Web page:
We all want to fit in. In kindergarten, you want to be friends with everyone. In middle school through high school you work your way through social orders, pecking orders, bullying and just trying to figure out who you are. In rodeo and bull riding, putting your spurs on upside down just once can be enough to get you ostracized in some circles as you try to be taken seriously as a cowboy, cowgirl or bull hand.
As Christians, we aren’t supposed to worry about fitting in. This isn’t our home and it isn’t supposed to feel comfortable or like we belong. Once we have understood who Jesus is as the son of God and that he died on the cross to take the punishment for our sins so that if we would repent and ask to be forgiven, we can be saved. Once forgiven for our sins through Jesus’ sacrifice, God no longer sees us as anything less than perfect no matter how many mistakes we might still make. That means we are guaranteed to be welcomed into Heaven, our real home where we belong, are wanted and fit in perfectly.
But until we get there, we not only have to accept that we don’t fit in here as we talked about in Part One, but we’re supposed to avoid looking like we do.
1 John 2:15-17Do not love this world nor the things it offers you, for when you love the world, you do not have the love of the Father in you. For the world offers only a craving for physical pleasure, a craving for everything we see, and pride in our achievements and possessions. These are not from the Father, but are from this world. And this world is fading away, along with everything that people crave. But anyone who does what pleases God will live forever.
When we think about what John is saying and look at the world around us, how many people do we know or see that identify themselves as Christians but other than the fact they might pray before they ride or eat, everything else about them seems the same.
We don’t immediately become like Christ the minute we make him Lord and Savior of our lives. We begin a process that is called sanctification. God sees us as perfect, forgiven of our sins, but the process of sanctification sees us becoming more like Christ. That means becoming less like the world. So for sure, we’re still going to make mistakes or choices that don’t set us apart from anyone else, but the more time we spend learning about Jesus through church, resources like Cowboys of the Cross and especially our own Bible study and time with other believers more mature than us, we will begin to see how much we don’t belong here and the people around us will see that we don’t fit in. That’s a good thing!
And the Bible gives us lots of instruction on how to help strengthen our faith while separating ourselves from the world around us.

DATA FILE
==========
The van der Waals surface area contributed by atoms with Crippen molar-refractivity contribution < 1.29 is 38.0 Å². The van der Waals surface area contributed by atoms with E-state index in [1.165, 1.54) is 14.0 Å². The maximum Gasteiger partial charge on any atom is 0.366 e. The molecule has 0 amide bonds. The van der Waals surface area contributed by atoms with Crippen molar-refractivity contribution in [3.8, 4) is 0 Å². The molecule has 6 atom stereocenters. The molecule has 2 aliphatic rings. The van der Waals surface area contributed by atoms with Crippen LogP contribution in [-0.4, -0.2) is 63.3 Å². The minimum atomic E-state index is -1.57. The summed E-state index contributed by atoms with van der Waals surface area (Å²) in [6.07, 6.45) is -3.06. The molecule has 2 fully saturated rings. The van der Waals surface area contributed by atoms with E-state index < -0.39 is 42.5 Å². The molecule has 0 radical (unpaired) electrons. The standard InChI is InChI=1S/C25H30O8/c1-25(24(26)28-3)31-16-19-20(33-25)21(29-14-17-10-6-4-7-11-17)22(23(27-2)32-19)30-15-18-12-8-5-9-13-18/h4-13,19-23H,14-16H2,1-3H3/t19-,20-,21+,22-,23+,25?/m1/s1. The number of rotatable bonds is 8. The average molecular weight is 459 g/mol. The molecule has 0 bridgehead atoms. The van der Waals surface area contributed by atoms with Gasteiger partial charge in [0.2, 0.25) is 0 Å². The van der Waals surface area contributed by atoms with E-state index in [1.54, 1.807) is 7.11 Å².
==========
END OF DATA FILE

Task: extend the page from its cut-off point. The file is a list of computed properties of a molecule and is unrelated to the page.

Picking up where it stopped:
2 Corinthians 6:14Do not be yoked together with unbelievers. For what do righteousness and wickedness have in common? Or what fellowship can light have with darkness?
In Paul’s letter from 2 Corinthians, we’re being instructed to stay apart from the world. That doesn’t mean we isolate ourselves and no longer interact with others that don’t believe in Jesus or aren’t committed to being changed by our saving faith in him; it means we don’t tie ourselves tightly to them. If we do, it holds us back just like an ox on a plow will be held back if he is yoked or tied to another ox that isn’t as strong.
We need to actively pursue non-believers to show Jesus to them through our words ( telling them or teaching them about Jesus) and our actions (showing them we’re different by treating them the way Jesus would). But Paul is strongly emphasizing we can be in a non-believer’s life, but we shouldn’t be pursuing the same pleasures they pursue which John mentions in the verse above. We can compete in rodeo and bull riding or western sports and shows. We can even enjoy a lot of what it means to be a part of the western or rodeo culture, but when it comes to embracing the aspects of it that lead us to sin and seek personal sinful pleasures, we’ve crossed the line. We no longer are able to show people Jesus in us but instead, look no different than us.
If we don’t see differences growing and the life we live becoming more like Jesus and less like everyone else, it becomes very important to evaluate what we believe and ask ourselves if we’ve truly repented and received the forgiveness that God has offered us through his son’s death on the cross.
2 Corinthians 4:8-11 We are afflicted in every way, but not crushed; perplexed, but not driven to despair; persecuted, but not forsaken; struck down, but not destroyed; always carrying in the body the death of Jesus, so that the life of Jesus may also be manifested in our bodies. For we who live are always being given over to death for Jesus’ sake, so that the life of Jesus also may be manifested in our mortal flesh.